kinase signaling pathway LinkLight™ assay
Cellular signal transductions involve highly coordinated protein-protein interactions that are regulated by protein phosphorylation and dephosphorylation. Phosphorylation can induce protein conformational changes, and enables phosphorylated proteins to interact with other proteins and transduce signals. A broad range of cellular activities such as cell proliferation, apoptosis, differentiation, and malignant transformation is linked to phosphorylation-mediated protein-protein interactions. Kinases such as ERK1/2, PI3K, AKT, and Src phosphorylate a large number of protein substrates. Phosphorylated proteins in turn interact with other proteins to transduce signals. Kinases do not function in isolation. Kinase interaction networks determine signaling cascades, and eventually cellular functions.
Signal adaptor proteins such as β-arrestins and 14-3-3 proteins have no intrinsic enzymatic activity but link with other proteins to form signal transduction complexes. They are ubiquitously expressed in various types of tissues and serve as hubs to interact with a large number of proteins. The interactions or formation of the signal complexes facilitate the assembly of large molecular complexes that coordinate responses of multiple signaling pathways to incoming stimuli, allowing signal transduction between different cellular compartments.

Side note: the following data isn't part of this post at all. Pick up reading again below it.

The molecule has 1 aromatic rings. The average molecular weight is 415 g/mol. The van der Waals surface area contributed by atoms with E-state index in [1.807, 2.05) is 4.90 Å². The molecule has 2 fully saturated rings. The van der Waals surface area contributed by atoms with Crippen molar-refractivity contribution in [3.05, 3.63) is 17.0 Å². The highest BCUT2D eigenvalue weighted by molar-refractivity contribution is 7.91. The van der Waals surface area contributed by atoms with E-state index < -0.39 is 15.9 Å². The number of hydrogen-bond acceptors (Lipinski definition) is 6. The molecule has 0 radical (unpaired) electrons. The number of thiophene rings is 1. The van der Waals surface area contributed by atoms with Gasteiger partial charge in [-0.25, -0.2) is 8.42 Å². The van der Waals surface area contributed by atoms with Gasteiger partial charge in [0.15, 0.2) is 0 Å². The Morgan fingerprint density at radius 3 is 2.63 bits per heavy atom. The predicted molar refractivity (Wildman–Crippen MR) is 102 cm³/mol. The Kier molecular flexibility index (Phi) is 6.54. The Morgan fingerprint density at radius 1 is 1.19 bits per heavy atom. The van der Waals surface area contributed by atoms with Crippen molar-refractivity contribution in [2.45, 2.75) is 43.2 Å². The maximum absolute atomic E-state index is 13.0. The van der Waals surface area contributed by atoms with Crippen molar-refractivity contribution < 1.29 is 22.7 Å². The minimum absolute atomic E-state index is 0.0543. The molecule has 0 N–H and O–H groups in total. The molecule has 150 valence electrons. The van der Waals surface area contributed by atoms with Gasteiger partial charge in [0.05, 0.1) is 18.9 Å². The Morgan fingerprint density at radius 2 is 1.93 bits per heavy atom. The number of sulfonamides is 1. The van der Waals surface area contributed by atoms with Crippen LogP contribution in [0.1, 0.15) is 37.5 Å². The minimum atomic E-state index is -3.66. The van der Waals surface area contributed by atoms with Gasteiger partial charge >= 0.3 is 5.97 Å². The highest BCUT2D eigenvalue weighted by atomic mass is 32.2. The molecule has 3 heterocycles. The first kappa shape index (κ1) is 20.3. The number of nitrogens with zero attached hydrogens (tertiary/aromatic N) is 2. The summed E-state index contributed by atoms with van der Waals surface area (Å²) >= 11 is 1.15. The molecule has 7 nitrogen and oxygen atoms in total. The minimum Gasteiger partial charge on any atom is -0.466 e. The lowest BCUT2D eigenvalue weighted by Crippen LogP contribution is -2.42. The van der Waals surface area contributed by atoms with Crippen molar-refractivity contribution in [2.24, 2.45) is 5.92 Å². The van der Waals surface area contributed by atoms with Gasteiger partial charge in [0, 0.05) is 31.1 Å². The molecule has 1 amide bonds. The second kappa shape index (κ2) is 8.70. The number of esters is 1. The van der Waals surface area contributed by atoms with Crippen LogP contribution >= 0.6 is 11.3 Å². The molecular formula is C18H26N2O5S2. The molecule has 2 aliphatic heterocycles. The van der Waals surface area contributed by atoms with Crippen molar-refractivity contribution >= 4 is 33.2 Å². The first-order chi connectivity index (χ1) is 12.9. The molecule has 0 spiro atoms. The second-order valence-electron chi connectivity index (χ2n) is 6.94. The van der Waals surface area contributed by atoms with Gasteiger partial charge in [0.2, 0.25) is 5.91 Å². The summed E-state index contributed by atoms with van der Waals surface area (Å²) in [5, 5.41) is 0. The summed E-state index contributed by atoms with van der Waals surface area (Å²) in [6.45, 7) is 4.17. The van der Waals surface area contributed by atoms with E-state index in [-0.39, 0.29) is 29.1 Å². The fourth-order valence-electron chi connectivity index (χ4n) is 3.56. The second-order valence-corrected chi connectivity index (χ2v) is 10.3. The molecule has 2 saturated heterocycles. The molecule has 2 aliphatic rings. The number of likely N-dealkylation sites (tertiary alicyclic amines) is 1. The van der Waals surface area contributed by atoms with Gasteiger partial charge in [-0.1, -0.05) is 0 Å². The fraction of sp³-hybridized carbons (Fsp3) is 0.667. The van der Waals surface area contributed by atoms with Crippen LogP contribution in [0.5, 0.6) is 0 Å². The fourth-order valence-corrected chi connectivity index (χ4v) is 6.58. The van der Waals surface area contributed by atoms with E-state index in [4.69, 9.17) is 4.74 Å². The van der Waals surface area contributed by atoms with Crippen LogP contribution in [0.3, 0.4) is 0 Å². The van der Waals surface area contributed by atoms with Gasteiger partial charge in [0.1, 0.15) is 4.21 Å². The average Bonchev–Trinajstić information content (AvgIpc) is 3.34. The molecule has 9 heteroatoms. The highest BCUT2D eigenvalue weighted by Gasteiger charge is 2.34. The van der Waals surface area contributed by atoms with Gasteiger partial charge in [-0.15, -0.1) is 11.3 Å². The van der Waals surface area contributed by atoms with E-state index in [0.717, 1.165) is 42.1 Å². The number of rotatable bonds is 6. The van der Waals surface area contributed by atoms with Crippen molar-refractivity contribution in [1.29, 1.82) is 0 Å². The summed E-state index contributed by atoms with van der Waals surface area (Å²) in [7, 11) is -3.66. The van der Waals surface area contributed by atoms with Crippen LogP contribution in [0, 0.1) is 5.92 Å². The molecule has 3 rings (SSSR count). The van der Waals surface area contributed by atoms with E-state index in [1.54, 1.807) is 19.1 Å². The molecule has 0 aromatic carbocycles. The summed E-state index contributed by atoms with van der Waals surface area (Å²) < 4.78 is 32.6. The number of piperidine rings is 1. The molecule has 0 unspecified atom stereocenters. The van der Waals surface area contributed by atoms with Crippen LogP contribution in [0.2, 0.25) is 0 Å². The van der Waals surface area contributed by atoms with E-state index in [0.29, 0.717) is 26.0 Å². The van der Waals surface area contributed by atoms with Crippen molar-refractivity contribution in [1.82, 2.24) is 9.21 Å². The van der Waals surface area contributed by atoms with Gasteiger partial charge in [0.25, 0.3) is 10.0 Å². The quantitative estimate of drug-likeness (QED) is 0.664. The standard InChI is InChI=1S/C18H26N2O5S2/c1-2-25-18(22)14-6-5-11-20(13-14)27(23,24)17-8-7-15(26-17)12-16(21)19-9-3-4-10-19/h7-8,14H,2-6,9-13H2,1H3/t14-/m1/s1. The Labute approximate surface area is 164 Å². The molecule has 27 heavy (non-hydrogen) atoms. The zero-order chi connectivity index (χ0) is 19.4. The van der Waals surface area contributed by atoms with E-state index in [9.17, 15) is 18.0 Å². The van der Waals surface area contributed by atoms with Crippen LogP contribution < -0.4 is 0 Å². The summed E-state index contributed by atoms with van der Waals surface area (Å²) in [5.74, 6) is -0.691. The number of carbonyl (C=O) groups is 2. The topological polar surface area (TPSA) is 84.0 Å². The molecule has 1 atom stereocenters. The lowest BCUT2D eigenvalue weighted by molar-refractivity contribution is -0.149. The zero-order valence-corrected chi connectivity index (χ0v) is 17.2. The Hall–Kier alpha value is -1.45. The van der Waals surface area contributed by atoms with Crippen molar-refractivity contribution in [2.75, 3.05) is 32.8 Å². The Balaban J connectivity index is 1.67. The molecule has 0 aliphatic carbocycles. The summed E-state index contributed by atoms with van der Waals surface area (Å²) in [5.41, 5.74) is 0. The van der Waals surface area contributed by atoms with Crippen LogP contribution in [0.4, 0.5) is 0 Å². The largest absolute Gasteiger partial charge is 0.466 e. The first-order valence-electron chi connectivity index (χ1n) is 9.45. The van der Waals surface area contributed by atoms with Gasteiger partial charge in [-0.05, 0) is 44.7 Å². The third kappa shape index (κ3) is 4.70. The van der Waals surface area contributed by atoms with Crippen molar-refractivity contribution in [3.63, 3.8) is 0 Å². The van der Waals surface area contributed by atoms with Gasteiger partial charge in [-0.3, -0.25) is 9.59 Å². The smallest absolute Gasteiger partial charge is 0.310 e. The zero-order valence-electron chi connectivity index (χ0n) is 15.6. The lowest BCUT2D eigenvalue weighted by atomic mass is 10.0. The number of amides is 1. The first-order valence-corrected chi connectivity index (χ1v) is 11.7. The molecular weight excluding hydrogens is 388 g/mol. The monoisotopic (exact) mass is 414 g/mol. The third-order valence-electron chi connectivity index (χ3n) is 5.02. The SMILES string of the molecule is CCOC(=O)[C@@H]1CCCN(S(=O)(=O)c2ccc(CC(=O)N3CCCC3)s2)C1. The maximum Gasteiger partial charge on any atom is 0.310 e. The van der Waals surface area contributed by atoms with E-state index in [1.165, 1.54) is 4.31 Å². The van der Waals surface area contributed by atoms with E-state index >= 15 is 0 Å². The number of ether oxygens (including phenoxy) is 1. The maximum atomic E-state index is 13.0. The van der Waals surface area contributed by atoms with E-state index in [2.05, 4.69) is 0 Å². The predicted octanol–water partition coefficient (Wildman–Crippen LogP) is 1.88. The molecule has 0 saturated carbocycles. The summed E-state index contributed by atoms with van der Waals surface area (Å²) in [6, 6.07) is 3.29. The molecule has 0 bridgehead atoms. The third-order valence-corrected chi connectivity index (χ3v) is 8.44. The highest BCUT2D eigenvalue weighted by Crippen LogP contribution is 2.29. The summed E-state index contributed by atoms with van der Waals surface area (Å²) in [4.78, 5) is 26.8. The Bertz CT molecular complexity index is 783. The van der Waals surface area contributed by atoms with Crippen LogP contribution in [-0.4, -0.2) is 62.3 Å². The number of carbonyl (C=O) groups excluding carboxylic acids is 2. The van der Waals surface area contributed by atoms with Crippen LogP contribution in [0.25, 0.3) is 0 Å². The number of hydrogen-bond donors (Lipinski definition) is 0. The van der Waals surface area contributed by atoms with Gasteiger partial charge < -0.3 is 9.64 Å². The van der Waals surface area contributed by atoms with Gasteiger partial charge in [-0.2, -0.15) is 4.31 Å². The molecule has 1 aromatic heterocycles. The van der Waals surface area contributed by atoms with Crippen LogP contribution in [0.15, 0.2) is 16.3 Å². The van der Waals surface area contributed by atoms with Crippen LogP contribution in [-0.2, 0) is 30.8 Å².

Many non-receptor kinases, including ERK1/2, PI3K, AKT, JNK, p38, ASK1, GSK3, and Src family members, have been implicated to interact with signal adaptor proteins. Extracellular signal-regulated kinase 2 (ERK2) is a member of the MAP kinase family and is activated in response to various extracellular stimuli. Upon activation, ERK is phosphorylated and released from the RAF/MEK/ERK signal complex. Phosphorylated ERK2 binds β-arrestins and forms ERK2/ β-arrestin signal complex.
Interaction with signal proteins can activate or inactivate kinases, and affect kinase stability and subcellular location. Kinase activity and signaling pathways are interconnected through phosphorylation-mediated protein-protein interactions. Subcellular locations of kinases and effectors determine downstream signaling specificity.
Cell-based kinase signaling pathway LinkLight assays assess kinase and signal adaptor interactions. For example, we demonstrated that activation of diverse cell surface receptors including receptor tyrosine kinases, cytokine receptors, and G-protein coupled receptors by their corresponding ligands produced sensitive ERK2 and β-arrestin interaction signals. Thus, ERK2 and signal adaptor complex acts as a converging point for multiple biochemical signals, and are involved a large variety of cellular processes such as cell adhesion, cell cycle progression, cell migration, cell survival, differentiation, metabolism, proliferation, and transcription. Specific antagonists, inhibitors as well as pan-kinase inhibitors can block the interaction signals.
Cell-based kinase signaling pathway LinkLight assays can be utilized to screen and characterize kinase inhibitors. Potentially, non-classic kinase inhibitors could be identified since the assays assess kinase signaling pathways not the phosphorylation status. In addition, the assays could be used to identify small and big molecules that modulate cell-surface receptors via kinase signaling pathways.